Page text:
How to Use
Reading 2: The Americans
Most of the residents in New Hampshire supported independence, though for the men of the Hampshire Grants independence from New York was often at least as important as independence from Great Britain. The farmers from the Grants were among the first to rally to the call to arms when hostilities between the British and the colonists erupted at Concord and Lexington. In 1775, a year before the Declaration of Independence was signed, Ethan Allen and his Green Mountain Boys joined Benedict Arnold and Patriots from Massachusetts in a successful attack on the British at Fort Ticonderoga on Lake Champlain. By June 1777, the newly declared state of Vermont was preparing to select delegates to the Continental Congress. When Burgoyne captured Ticonderoga in July, Vermont appealed to New Hampshire for assistance in stopping the British invasion. John Langdon, presiding officer of the legislature and a rich man, offered critical help:
I have $3000 in hard money; my plate I will pledge for as much more. I have seventy hogsheads of Tobago rum, which shall be sold for the most they will bring. These are at the service of the State. If we succeed, I shall be remunerated; if not, they will be of no use to me. We can raise a brigade; and our friend Stark who so nobly sustained the honor of our arms at Bunker's hill may safely be entrusted with the command, and we will check Burgoyne. ¹
Lt. Gen. John Stark had fought with the Continental Army at Bunker Hill, in Canada, and at the Battle of Trenton, but resigned when he was passed over for promotion. He agreed to take command of the New Hampshire militia on condition that he operate independently, outside the authority of the Continental Congress. Within six days, almost 1500 men signed up. Stark was difficult, but his experience was needed.
At Bennington, Stark commanded approximately 2,200 militiamen who had assembled to oppose Burgoyne's advance. Some 1400 came from New Hampshire, 600 from Vermont, about 40 from New York, and the balance came from Massachusetts and Connecticut. The volunteers were mostly farmers and townspeople. There was no time for lengthy training and no money for uniforms or expensive weapons. The volunteers left their businesses or farms wearing their usual clothes and often carrying their own guns. A British soldier captured at Bennington described the appearance of the colonial militia:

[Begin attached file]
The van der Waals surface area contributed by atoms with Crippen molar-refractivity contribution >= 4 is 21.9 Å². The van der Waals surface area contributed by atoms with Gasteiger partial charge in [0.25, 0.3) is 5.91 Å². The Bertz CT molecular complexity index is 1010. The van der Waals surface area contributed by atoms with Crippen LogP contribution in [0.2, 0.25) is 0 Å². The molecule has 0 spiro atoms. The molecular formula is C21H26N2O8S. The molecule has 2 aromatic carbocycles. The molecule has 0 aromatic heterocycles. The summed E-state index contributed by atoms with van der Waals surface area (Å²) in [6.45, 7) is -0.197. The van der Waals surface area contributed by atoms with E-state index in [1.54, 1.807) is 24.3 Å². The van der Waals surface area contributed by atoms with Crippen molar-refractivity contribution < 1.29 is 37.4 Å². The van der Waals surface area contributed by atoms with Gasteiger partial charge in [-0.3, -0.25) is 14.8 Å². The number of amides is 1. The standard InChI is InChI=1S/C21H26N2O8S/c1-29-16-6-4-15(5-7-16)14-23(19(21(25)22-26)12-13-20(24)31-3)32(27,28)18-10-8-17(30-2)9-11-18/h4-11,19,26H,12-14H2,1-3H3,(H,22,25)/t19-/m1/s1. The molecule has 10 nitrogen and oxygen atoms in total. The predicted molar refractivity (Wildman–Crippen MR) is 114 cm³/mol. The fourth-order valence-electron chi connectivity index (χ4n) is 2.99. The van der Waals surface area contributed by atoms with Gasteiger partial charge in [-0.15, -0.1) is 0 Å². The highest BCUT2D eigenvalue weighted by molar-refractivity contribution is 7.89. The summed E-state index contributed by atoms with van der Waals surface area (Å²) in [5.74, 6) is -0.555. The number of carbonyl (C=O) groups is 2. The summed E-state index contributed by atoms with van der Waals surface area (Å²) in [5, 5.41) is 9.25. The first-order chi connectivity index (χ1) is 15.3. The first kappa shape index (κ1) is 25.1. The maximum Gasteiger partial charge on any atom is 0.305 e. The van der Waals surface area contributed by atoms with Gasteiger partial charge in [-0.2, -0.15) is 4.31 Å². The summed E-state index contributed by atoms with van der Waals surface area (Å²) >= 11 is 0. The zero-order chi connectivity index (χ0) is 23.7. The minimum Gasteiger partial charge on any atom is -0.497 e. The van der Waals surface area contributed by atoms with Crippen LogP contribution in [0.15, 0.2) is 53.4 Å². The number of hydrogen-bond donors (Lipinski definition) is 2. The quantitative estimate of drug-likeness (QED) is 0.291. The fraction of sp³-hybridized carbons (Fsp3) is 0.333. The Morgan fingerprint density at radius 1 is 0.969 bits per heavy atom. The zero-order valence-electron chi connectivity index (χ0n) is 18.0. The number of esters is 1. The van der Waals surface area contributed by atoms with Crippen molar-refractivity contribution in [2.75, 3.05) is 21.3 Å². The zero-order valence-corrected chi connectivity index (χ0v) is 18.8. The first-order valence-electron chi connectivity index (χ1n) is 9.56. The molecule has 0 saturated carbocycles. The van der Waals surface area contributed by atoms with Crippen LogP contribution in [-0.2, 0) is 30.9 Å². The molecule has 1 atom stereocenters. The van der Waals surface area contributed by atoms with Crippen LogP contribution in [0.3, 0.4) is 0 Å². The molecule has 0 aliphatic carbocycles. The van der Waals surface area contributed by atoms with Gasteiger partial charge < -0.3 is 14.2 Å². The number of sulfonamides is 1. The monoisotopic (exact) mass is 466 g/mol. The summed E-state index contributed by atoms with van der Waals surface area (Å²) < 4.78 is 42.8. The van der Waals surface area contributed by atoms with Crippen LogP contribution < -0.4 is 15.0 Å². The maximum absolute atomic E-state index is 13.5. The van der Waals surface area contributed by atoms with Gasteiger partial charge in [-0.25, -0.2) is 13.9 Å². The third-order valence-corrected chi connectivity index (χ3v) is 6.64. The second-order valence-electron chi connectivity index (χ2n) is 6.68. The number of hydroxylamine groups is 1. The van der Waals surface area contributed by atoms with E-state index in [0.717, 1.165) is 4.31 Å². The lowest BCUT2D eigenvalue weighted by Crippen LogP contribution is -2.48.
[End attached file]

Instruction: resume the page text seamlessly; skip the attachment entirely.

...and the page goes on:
Each had a wooden flask of rum hung on his neck. They were all in bare shirts, had nothing on their bodies but a shirt, vest, long linen trousers which extended to the shoe, no stockings--powder horn, bullet bag, rum flask, and musket.²
The volunteers were unpracticed in military discipline, but Stark knew how to lead them. When the Battle of Bennington began, he calmed his nervous soldiers, facing cannon for the first time, by joking that: "The rascals know I'm an officer; they're firing a salute in my honor." Later, as the battle rose in fury, he is supposed to have told his troops: "There stand the redcoats; today they are ours, or Molly Stark sleeps this night a widow."³
Questions for Reading 2
1. What is meant when it says, "for the men of the Hampshire Grants independence from New York was often at least as important as independence from Great Britain?" If needed, refer to Reading 1.
2. Who were the main groups fighting on the American side? How many men were in each group? Why were they fighting? Who were their leaders? Make a chart comparing the information about American forces to the information presented in Reading 1 about the British forces. Based on this information, which group do you think was better prepared for battle? Explain your answer.
3. Why do you think John Langdon offered to give up so much of his fortune for the Rebel cause? Can you figure out what "plate" is? What do you think he meant when he said his plate would "be of no use to me" if they failed?
4. What qualities made John Stark a good choice to lead the American troops at the Battle of Bennington?
Reading 2 was compiled from Richard Greenwood, "Bennington Battlefield" (Rensselaer County, New York) National Historic Landmark documentation, Washington, D.C.: U. S. Department of the Interior, National Park Service, 1975 and from Philip Lord, Jr., compiler, War Over Walloomscoick: Land Use and Settlement Patterns on the Bennington Battlefield-1777 (Albany: The State Education Department, 1989).
¹"Souvenir Program: One Hundred and Fiftieth Anniversary of the Battle of Bennington" (Wallomsac, NY: State of New York Cooperating with the State of Vermont, 1927), 7.